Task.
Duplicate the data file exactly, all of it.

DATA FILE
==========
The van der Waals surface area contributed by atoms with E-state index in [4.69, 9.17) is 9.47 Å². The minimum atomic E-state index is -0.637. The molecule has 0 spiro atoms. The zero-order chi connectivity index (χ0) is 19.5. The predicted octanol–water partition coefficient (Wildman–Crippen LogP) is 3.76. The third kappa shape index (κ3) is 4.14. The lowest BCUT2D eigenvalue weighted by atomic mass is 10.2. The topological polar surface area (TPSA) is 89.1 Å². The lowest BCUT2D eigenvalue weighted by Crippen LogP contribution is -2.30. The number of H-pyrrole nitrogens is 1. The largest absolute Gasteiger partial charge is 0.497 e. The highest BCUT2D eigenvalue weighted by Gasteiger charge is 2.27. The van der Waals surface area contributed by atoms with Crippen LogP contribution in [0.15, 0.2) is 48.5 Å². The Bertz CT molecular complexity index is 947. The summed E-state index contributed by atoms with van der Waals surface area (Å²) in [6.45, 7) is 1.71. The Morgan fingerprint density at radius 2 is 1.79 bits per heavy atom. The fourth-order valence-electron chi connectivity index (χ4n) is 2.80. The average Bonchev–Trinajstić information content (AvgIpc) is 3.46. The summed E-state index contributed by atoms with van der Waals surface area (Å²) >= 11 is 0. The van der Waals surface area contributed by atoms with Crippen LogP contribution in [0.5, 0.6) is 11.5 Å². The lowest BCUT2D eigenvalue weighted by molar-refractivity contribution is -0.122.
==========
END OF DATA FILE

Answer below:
The van der Waals surface area contributed by atoms with E-state index in [4.69, 9.17) is 9.47 Å². The minimum atomic E-state index is -0.637. The molecule has 0 spiro atoms. The zero-order chi connectivity index (χ0) is 19.5. The predicted octanol–water partition coefficient (Wildman–Crippen LogP) is 3.76. The third kappa shape index (κ3) is 4.14. The lowest BCUT2D eigenvalue weighted by atomic mass is 10.2. The topological polar surface area (TPSA) is 89.1 Å². The lowest BCUT2D eigenvalue weighted by Crippen LogP contribution is -2.30. The number of H-pyrrole nitrogens is 1. The largest absolute Gasteiger partial charge is 0.497 e. The highest BCUT2D eigenvalue weighted by Gasteiger charge is 2.27. The van der Waals surface area contributed by atoms with Crippen LogP contribution in [0.15, 0.2) is 48.5 Å². The Bertz CT molecular complexity index is 947. The summed E-state index contributed by atoms with van der Waals surface area (Å²) in [6.45, 7) is 1.71. The Morgan fingerprint density at radius 2 is 1.79 bits per heavy atom. The fourth-order valence-electron chi connectivity index (χ4n) is 2.80. The average Bonchev–Trinajstić information content (AvgIpc) is 3.46. The summed E-state index contributed by atoms with van der Waals surface area (Å²) >= 11 is 0. The van der Waals surface area contributed by atoms with Crippen LogP contribution in [0.5, 0.6) is 11.5 Å². The lowest BCUT2D eigenvalue weighted by molar-refractivity contribution is -0.122.